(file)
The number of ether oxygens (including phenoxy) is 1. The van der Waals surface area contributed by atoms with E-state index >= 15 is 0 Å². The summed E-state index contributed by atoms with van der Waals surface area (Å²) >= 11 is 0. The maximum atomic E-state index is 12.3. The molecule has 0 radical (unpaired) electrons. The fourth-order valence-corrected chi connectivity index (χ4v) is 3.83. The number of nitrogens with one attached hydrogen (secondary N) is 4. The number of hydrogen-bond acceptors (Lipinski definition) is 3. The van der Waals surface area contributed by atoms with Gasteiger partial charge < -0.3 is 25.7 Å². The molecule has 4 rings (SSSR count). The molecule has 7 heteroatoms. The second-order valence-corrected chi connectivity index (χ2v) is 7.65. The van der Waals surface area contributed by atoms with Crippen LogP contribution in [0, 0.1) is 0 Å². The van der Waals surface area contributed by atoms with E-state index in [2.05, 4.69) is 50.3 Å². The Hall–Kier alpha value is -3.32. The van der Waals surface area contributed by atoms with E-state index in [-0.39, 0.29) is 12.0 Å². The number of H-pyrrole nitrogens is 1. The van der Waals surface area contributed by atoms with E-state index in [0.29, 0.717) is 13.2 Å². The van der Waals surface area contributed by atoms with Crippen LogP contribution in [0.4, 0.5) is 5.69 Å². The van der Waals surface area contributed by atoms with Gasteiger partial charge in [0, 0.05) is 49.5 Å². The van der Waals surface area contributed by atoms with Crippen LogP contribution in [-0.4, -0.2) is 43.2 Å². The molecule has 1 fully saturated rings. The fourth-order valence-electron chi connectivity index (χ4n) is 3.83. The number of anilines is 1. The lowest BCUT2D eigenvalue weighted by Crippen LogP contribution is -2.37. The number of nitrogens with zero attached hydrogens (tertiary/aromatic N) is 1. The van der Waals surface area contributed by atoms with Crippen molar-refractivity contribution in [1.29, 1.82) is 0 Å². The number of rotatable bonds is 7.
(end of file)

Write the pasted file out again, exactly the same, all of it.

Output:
The number of ether oxygens (including phenoxy) is 1. The van der Waals surface area contributed by atoms with E-state index >= 15 is 0 Å². The summed E-state index contributed by atoms with van der Waals surface area (Å²) >= 11 is 0. The maximum atomic E-state index is 12.3. The molecule has 0 radical (unpaired) electrons. The fourth-order valence-corrected chi connectivity index (χ4v) is 3.83. The number of nitrogens with one attached hydrogen (secondary N) is 4. The number of hydrogen-bond acceptors (Lipinski definition) is 3. The van der Waals surface area contributed by atoms with Gasteiger partial charge < -0.3 is 25.7 Å². The molecule has 4 rings (SSSR count). The molecule has 7 heteroatoms. The second-order valence-corrected chi connectivity index (χ2v) is 7.65. The van der Waals surface area contributed by atoms with Crippen LogP contribution in [0, 0.1) is 0 Å². The van der Waals surface area contributed by atoms with E-state index in [2.05, 4.69) is 50.3 Å². The Hall–Kier alpha value is -3.32. The van der Waals surface area contributed by atoms with E-state index in [-0.39, 0.29) is 12.0 Å². The number of H-pyrrole nitrogens is 1. The van der Waals surface area contributed by atoms with E-state index in [0.29, 0.717) is 13.2 Å². The van der Waals surface area contributed by atoms with Crippen LogP contribution in [0.4, 0.5) is 5.69 Å². The van der Waals surface area contributed by atoms with Gasteiger partial charge in [0, 0.05) is 49.5 Å². The van der Waals surface area contributed by atoms with Crippen LogP contribution in [-0.4, -0.2) is 43.2 Å². The molecule has 1 fully saturated rings. The fourth-order valence-electron chi connectivity index (χ4n) is 3.83. The number of anilines is 1. The lowest BCUT2D eigenvalue weighted by Crippen LogP contribution is -2.37. The number of nitrogens with zero attached hydrogens (tertiary/aromatic N) is 1. The van der Waals surface area contributed by atoms with Crippen molar-refractivity contribution in [1.29, 1.82) is 0 Å². The number of rotatable bonds is 7.